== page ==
What inferences, generalizations and conclusions can be drawn from the poem "War Is Kind"?

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The poem "War Is Kind" presents the horrors of war through its powerful and graphic imagery, while continually repeating the verbal irony "War is kind" to show the ways we try to lie to ourselves about war and its true consequences.

In the opening stanza, the poem's speaker urges the grieving maiden, "Do not weep," despite the fact that her "lover threw wild hands/toward the sky/and the affrighted steed ran on alone."  This is a grim posture of death, but we are supposed to believe, as the second stanza states:

Hoarse, booming drums of the regiment
Little souls who thirst for fight,
These men were born to drill and die.
The unexplained glory flies above them.
Great is the battle-god, great, and is kingdom--
A field where a thousand corpses lie.

This infers that men should be proud to die in service to their countries - this is what they were born for - and women should be glad to give up their sons, lovers, and husbands to such a glorious cause.  However, the irony of the words "War is kind" keeps coming back, leading the reader to conclude that this is not truly how the author feels or what he believes.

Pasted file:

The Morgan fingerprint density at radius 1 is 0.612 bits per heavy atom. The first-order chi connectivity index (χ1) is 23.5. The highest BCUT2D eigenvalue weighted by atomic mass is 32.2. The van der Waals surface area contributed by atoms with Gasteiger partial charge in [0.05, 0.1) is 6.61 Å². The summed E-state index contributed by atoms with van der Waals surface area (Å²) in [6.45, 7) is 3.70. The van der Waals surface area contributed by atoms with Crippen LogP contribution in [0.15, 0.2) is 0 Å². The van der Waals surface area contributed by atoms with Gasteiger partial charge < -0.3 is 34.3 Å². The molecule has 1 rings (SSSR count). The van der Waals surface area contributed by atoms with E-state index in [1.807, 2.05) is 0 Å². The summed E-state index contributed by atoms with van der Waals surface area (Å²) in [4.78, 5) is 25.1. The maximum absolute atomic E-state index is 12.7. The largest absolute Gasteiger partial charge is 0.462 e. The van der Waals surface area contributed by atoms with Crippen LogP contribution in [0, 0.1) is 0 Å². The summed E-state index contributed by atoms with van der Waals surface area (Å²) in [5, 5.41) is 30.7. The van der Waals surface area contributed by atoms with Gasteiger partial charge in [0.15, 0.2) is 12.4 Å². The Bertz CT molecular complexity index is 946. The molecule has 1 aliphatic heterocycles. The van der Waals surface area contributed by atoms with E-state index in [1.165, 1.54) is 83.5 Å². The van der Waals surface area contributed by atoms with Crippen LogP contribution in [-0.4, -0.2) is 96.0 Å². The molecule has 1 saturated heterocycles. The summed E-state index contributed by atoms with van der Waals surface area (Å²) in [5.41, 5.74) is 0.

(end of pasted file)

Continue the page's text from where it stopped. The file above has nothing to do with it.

In the third stanza, the speaker tells the babe that neither should he weep,  though his "father tumbles/in the yellow trnches" and though he "raged ... gulped and died" in his final moments.  He died, presumably, a hero - and therefore, his family should not weep.  They should, instead, be proud of his sacrifice.

The fourth stanza repeats the idea that "these men were born to drill and die," this time expanding on the idea, saying that there is "virtue" in slaughter and "excellence" in killing - though, the final image of "a field where a thousand corpses lie" again leads the reader to conclude that war is a horrendous and terrible act.

The final stanza addresses the "Mother whose heart (hangs) humble as a button/on the bright splendid shroud of (her son)."   This final image shows the epitome of grief, as a mother cries over her dead son, having to say goodbye to the child she bore, the son she raised, the man on whom her hopes rested.  War is not truly kind - it steals joy, security, peace, and loved ones. 

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